Roux-en-Y gastric bypass (RYGB) surgery is associated with remission from type 2 diabetes (T2D) and substantially reduced the risk for microvascular complications, according to study results published in Diabetologia.
In this population-based observational cohort study of individuals with T2D living in Northern Denmark, investigators identified patients aged >18 years with T2D based on prescriptions of ≥1 glucose-lowering drug from January 2006 to December 2015. Patients registered with a procedure code for RYGB (n = 1111) were matched with a comparison cohort comprised of patients with T2D not treated with bariatric surgery during the study period (n = 1074).
The median glycated hemoglobin levels and proportion of microvascular complications were similar at baseline between the 2 cohorts, while use of blood-pressure-lowering drugs and macrovascular complications were more prevalent in the RYGB cohort. Each individual was categorized as being in diabetes remission (defined as no use of a glucose-lowering drug and a hemoglobin A1c level <48 mmol/mol) or nonremission at every 6-month increment after the index date. There was a median follow-up time of 5.3 years in the RYGB cohort and 5.2 years in the comparison cohort.
In the first 6 months after RYGB surgery, 65% of the RYGB cohort fulfilled criteria for remission, which increased to 74% at 6 to 12 months and surpassed 70% at every 6-month period in the first 5 years. After the first year in remission, 73% remained in remission 5 years after bariatric surgery. The RYGB cohort also had a 47% lower risk for microvascular complications (hazard ratio, 0.53; 95% CI, 0.38-0.73) and a 24% lower risk for macrovascular complications (hazard ratio, 0.76; 95% CI, 0.49-1.18) vs the comparison cohort.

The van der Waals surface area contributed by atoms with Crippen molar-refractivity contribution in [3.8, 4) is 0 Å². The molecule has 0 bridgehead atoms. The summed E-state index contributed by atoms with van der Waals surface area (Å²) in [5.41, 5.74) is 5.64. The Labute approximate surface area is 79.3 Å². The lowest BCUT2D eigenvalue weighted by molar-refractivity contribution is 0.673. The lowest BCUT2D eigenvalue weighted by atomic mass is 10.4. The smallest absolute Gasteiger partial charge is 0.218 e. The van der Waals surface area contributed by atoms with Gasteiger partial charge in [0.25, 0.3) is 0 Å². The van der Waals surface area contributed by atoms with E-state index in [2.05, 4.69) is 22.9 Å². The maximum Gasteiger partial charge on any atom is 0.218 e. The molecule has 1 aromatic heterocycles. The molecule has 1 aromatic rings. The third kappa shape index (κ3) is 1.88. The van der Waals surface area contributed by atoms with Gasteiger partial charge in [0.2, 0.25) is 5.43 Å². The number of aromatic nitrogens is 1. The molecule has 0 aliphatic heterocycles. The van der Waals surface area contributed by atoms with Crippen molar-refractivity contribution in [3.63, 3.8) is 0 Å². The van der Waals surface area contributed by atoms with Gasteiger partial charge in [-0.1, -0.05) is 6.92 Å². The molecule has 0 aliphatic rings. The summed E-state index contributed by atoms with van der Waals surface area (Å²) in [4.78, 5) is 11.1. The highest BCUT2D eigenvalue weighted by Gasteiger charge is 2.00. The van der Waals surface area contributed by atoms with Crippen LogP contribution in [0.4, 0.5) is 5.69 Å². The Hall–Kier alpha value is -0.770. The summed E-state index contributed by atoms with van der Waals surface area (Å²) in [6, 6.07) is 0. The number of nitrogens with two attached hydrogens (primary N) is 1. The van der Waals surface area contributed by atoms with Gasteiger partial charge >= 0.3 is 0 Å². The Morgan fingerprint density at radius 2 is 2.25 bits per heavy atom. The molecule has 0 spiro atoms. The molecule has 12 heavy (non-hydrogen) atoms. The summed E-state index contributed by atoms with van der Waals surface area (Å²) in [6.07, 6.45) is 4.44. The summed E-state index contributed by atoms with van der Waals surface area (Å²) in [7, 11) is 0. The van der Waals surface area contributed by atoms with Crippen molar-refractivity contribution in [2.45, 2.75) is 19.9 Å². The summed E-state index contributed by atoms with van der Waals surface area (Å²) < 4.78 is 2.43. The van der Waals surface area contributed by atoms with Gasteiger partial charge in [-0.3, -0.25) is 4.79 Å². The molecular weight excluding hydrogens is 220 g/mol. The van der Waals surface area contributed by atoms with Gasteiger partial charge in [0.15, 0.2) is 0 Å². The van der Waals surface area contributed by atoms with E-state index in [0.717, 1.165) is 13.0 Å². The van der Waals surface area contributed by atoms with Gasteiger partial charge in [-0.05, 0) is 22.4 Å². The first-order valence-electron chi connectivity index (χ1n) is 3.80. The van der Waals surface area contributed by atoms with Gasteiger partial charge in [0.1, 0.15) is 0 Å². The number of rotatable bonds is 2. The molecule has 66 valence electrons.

This study was limited by the lack of individual-level data on body mass index in the registries and lack of statistical power to calculate adjusted hazard ratios for individual micro- and macrovascular complications. Nevertheless, the finding of a 47% lower risk for incident microvascular complications after RYGB surgery aligns with and confirms data from previous studies.
Based on these findings, “RYGB does remit [T2D] and is associated with a reduced risk [for] microvascular, and possibly macrovascular, complications… especially if introducing surgery at an early stage of disease,” wrote the researchers. “On the other hand, there is a substantial risk of relapsing into type 2 diabetes, which should be accounted for when advising patients and planning post-surgery care.”
Madsen LR, Baggesen LM, Richelsen B, Thomsen RW. Effect of Roux-en-Y gastric bypass surgery on diabetes remission and complications in individuals with type 2 diabetes: a Danish population-based matched cohort study [published online February 6, 2019]. Diabetologia. doi:10.1007/s00125-019-4816-2